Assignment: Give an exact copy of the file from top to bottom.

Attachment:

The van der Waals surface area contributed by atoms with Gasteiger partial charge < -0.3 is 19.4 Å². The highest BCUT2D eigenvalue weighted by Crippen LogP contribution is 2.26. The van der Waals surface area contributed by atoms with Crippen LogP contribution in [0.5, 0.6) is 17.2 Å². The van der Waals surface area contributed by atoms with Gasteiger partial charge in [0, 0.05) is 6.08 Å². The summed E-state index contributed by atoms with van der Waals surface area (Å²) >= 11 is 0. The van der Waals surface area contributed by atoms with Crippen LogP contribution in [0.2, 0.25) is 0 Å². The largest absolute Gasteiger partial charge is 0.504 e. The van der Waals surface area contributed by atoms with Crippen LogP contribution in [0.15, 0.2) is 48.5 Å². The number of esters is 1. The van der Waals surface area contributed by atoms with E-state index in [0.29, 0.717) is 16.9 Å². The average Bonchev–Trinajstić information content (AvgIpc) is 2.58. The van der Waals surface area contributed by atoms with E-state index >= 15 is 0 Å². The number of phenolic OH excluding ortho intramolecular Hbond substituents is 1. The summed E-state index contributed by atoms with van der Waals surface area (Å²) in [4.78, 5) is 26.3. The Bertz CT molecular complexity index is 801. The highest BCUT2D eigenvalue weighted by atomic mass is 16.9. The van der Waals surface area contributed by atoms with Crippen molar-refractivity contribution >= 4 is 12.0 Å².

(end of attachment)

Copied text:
The van der Waals surface area contributed by atoms with Gasteiger partial charge < -0.3 is 19.4 Å². The highest BCUT2D eigenvalue weighted by Crippen LogP contribution is 2.26. The van der Waals surface area contributed by atoms with Crippen LogP contribution in [0.5, 0.6) is 17.2 Å². The van der Waals surface area contributed by atoms with Gasteiger partial charge in [0, 0.05) is 6.08 Å². The summed E-state index contributed by atoms with van der Waals surface area (Å²) >= 11 is 0. The van der Waals surface area contributed by atoms with Crippen LogP contribution in [0.2, 0.25) is 0 Å². The largest absolute Gasteiger partial charge is 0.504 e. The van der Waals surface area contributed by atoms with Crippen LogP contribution in [0.15, 0.2) is 48.5 Å². The number of esters is 1. The van der Waals surface area contributed by atoms with E-state index in [0.29, 0.717) is 16.9 Å². The average Bonchev–Trinajstić information content (AvgIpc) is 2.58. The van der Waals surface area contributed by atoms with E-state index >= 15 is 0 Å². The number of phenolic OH excluding ortho intramolecular Hbond substituents is 1. The summed E-state index contributed by atoms with van der Waals surface area (Å²) in [4.78, 5) is 26.3. The Bertz CT molecular complexity index is 801. The highest BCUT2D eigenvalue weighted by atomic mass is 16.9. The van der Waals surface area contributed by atoms with Crippen molar-refractivity contribution >= 4 is 12.0 Å².